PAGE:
05 Oct 2022

Victory over Longford would feel like a "four pointer" as Louth go in search of a first win

Victory over Longford would feel like a "four pointer" as Louth go in search of a first win

Louth Manager Mickey Harte braving the artic conditions in Ardee last Sunday. (Photo: Arthur Kinahan)

Louth manager Mickey Harte had plenty to ponder as he spoke to the media following Louth’s loss to Laois in the first round of the National League. They had their chances, played some nice football but ultimately only one team came away from the tie with any league points on the board.

As can be expected in games at this time of the year, conditions played a big role on the contest and the former All Ireland winner feels the elements had a factor in deciding how they ended up approaching the encounter.

“I think probably we were a wee bit passive with the breeze that we had, but you could see that they had a lot of players behind the ball” reflected Harte. “It was kind of asking you to kick the scores from far out or else be patient and try and create things and it wasn’t easy to find our inside men.

“I think there were times when we could have and didn’t because we were focused on retaining possession and playing around the perimeter. Maybe we weren’t incisive enough at that time. But when we did, they were goal chances so there is a lot to learn from it.”

And it was a positive mindset which Harte, now in his second year at the helm of the Wee County, concentrated on as he dissected what went right and what went wrong.

The soft goals got in quick succession were of course the key to their demise, however he was happy his troops showed an urgency to battle back in the final moments when the game looked lost as well as putting in a strong start that if more clinical could have seen them over the line.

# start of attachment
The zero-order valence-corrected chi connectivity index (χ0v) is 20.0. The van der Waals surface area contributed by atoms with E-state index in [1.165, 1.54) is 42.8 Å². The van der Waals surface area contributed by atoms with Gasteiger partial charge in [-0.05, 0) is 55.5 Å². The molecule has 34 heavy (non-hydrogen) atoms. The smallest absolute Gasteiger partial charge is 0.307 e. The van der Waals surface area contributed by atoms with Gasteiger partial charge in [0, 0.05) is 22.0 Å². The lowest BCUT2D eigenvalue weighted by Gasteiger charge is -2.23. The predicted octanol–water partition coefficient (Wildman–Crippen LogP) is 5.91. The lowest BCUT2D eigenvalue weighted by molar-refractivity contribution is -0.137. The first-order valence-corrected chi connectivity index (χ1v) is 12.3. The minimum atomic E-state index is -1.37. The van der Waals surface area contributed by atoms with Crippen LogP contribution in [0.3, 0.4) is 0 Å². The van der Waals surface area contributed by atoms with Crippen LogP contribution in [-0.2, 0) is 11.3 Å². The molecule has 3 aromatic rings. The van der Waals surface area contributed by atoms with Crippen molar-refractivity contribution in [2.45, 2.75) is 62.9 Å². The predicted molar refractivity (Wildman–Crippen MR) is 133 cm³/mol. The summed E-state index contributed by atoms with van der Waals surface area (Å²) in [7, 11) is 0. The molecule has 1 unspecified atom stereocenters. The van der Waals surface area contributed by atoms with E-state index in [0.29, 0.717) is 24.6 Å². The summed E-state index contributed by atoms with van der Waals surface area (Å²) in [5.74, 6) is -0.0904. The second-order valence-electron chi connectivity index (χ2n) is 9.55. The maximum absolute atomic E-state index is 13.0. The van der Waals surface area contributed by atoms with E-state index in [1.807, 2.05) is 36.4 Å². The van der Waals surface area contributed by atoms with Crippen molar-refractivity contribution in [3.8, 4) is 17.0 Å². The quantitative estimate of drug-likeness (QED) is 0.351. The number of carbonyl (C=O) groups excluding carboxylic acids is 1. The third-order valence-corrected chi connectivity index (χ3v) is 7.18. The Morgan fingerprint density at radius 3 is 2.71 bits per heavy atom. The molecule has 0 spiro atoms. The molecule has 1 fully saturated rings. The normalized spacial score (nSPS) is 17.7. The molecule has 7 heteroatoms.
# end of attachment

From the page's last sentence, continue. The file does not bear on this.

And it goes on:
“We should have been ahead by six or seven at half-time and we wouldn’t have been flattered by that – we knew we needed that kind of margin with the gale that was out there, and I do believe it got worse in the second half.

“I would be pleased, if we’re talking about quarters, in the last quarter we put serious effort in, got our own goal and missed two or three others, so I think you have to give the players total credit for the way they set down to the task.

“It was like a hopeless case at that stage, as by early in the second half they were in such an unassailable position. It could have been a cricket score and it’s to our men’s credit that they didn’t let that happen. They battled away until the end.”

Giving credit to his players is all good and well, but the perennial winner knows that what matters in the National league is getting points on the board and next for the Boys in Red is a date with Longford in Pearse Park this Sunday (Throw in 2PM).

“It is like a four-pointer next week, because Longford lost their first game too and this will be a critical game for both counties” he noted. “If you were to lose the first two games, then you are definitely looking at the wrong end of the table and into survival mode from there on in.

“That is not good place to be, I’d like to be thinking that we can get a couple of points, Longford will obviously be thinking the same thing, but two points next week will sort of level things up again and give us more hope to say there’s the possibility of other points after that.”

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